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From Miles' macabre portrait of Nao to Amanda's decorative portrait of Jaime Lynn, Jeanne offers her critique of this week's portraits.
OK, so I have never been on TV or written a blog, and I am not even on Facebook (joining might mean being a jettisoned into Jerry's 5,000 friend world, where I might stay). I am lucky to get through my emails in a day...
By way of introduction, I own a gallery and run an art advisory service, spending my days looking at artwork. I do this for a living, mostly in private. My pleasure is talking to artists both in and out of their studios. On this show our conversations, for the sake of good TV, are whittled down into small bites (ugh). Jerry, Bill, China and our guest judges continued much of this dialogue even off the set. And, Simon waited in the judges lounge (his mobile office) to gab enthusiastically about the works, post viewings. We often joke that he has a half vote. As judges we are never invited into the studios, and have little contact with the artists, other than during the critiques.
In the process of getting to know Bravo, I have admittedly become a bit of a TV nut. Something is in the air when Friday Night Lights’ own cerebral quarterback, Matt Saracen, turned out to be a promising artist (his portfolio got him into the Art Institute of Chicago). Kick-off time:
Judith's Proud Pussy painting, a wordplay portrait of Jaclyn, was razor sharp and among the few conceptual works presented. While it dated itself a bit, I am sorry that this painting did not make the cut for the final round. Judith shows super power energy, and will be one to watch.
Nao's verbal assaults are edited to perfection. She comes to the show as one of the more established and practiced artists. Her medium, however, is video and performance, the former not permitted on the show. Rather than putting so much labor into the elaborate ink drawing, she might have fared better going on instinct. Nao's brand of body politics alongside Judith's 90s conceptualism might together need an update. But both Nao and Judith have a strong image bank from which to cull and translate into something new.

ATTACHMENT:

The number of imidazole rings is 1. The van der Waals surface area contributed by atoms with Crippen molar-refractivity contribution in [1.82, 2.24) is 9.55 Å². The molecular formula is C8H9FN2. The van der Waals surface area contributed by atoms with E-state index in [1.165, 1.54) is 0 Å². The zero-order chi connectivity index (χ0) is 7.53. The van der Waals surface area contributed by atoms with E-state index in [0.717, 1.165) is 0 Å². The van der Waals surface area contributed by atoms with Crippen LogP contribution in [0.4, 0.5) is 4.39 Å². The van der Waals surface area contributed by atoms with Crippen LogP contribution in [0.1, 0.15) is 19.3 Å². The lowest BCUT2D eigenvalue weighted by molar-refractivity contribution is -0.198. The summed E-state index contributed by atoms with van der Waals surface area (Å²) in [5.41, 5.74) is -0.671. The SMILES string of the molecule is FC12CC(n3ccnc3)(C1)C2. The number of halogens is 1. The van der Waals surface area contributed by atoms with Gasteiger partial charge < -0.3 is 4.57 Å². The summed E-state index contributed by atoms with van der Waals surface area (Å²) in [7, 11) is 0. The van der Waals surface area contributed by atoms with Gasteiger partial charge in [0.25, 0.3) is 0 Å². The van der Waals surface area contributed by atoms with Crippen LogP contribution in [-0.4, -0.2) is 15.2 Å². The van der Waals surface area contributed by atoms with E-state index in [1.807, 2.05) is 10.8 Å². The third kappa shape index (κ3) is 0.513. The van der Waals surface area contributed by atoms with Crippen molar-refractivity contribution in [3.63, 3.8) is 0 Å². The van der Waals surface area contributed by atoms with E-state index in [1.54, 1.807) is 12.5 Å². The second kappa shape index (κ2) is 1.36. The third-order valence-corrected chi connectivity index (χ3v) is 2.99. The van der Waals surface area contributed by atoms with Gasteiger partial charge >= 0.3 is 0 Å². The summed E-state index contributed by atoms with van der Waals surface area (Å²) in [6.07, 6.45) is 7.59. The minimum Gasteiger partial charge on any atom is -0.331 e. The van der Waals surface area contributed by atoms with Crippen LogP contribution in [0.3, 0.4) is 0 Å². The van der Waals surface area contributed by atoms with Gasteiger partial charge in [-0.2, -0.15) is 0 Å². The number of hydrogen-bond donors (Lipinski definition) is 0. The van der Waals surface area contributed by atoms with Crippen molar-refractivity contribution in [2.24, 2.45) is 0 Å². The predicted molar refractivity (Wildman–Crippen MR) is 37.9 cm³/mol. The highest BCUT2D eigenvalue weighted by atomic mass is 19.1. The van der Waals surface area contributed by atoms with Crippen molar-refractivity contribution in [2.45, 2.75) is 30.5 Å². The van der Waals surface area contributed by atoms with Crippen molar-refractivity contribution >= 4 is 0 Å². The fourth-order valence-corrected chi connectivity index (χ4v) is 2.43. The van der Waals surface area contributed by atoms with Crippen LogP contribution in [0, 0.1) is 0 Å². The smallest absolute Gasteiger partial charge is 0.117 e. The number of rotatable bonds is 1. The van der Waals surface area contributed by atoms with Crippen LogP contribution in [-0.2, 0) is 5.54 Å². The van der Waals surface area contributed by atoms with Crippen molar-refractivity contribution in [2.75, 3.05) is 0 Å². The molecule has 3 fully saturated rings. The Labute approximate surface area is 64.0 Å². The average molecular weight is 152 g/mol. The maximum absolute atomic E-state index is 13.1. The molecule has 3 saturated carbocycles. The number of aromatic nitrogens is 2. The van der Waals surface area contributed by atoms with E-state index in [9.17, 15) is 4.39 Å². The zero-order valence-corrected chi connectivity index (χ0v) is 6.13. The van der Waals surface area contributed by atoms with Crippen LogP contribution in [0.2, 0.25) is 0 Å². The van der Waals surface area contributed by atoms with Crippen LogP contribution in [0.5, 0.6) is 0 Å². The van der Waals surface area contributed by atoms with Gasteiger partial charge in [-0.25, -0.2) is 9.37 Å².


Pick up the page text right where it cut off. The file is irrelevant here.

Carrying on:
Ryan has presented himself as a Caravaggio-like character from a made-for-TV miniseries. So he is perfectly cast here. But a painter who aspires towards the masters becomes better with time, the skills taking years and years to refine. In John Currin and Elizabeth Peyton (two great contemporary portrait painters) we have seen a revival of realist style that merges old master with hack commercial portraiture. And while we look for a fusion of the esteemed past with the vulgar present, does Ryan have the conceptual rigor and cleverness to pull it off? This competition will test his ability to react quickly both with his brush and mind.
Did you happen to notice that the stripped background of Ryan's Abdi portrait was lifted from the studio walls? One does note how the space around the sitter is defined. But fidelity is not requisite. I would have liked to see a bit of embellishment - Ryan highlighting and a bit more of Abdi's playful persona.
When initially viewing Erik's clown painting on the easel in the galleries, I asked Michael, our uber cool hat-wearing on-site Producer, if I could take it off and hang it on the wall. Art needs a lot of help. A white wall is ideal for looking at a painting, even an amateur one. Michael responded that the artist had made this choice of presentation, so the easel must stay. Upon asking Erik what he was thinking with this easel, he said that it was Trong's idea to keep the painting on the pedestal. After a few harsh words, Erik's first lesson was learned - do not allow a fellow contestant to make such crucial decisions.
Erik spent a lot of time saying he was untrained, otherwise known as an "outsider artist." But in today's world, where images are so accessible on the web and Museums are found in most cities (or within driving distance), this excuse will not fly with any of us.
Abdi's painting of Ryan certainly lit up the TV screen, but it was Miles macabre portrait of Nao that was the most beautiful in person. The work gave off the aura of stopped time. It is not easy to capture this slippage from life to death, from natural to synthetic with such grace.
Lastly, I was really sorry to see Amanda be the first to go. I was excited to see her work after I heard her sing on her audition tape (she was complaining that music was not allowed in the studios - and I quite agree). There are challenges in the future where she would have certainly excelled. But if the portraiture's main goal is to represent a recognizable person, then her decorative portrait of Jaime Lynn was hopeless.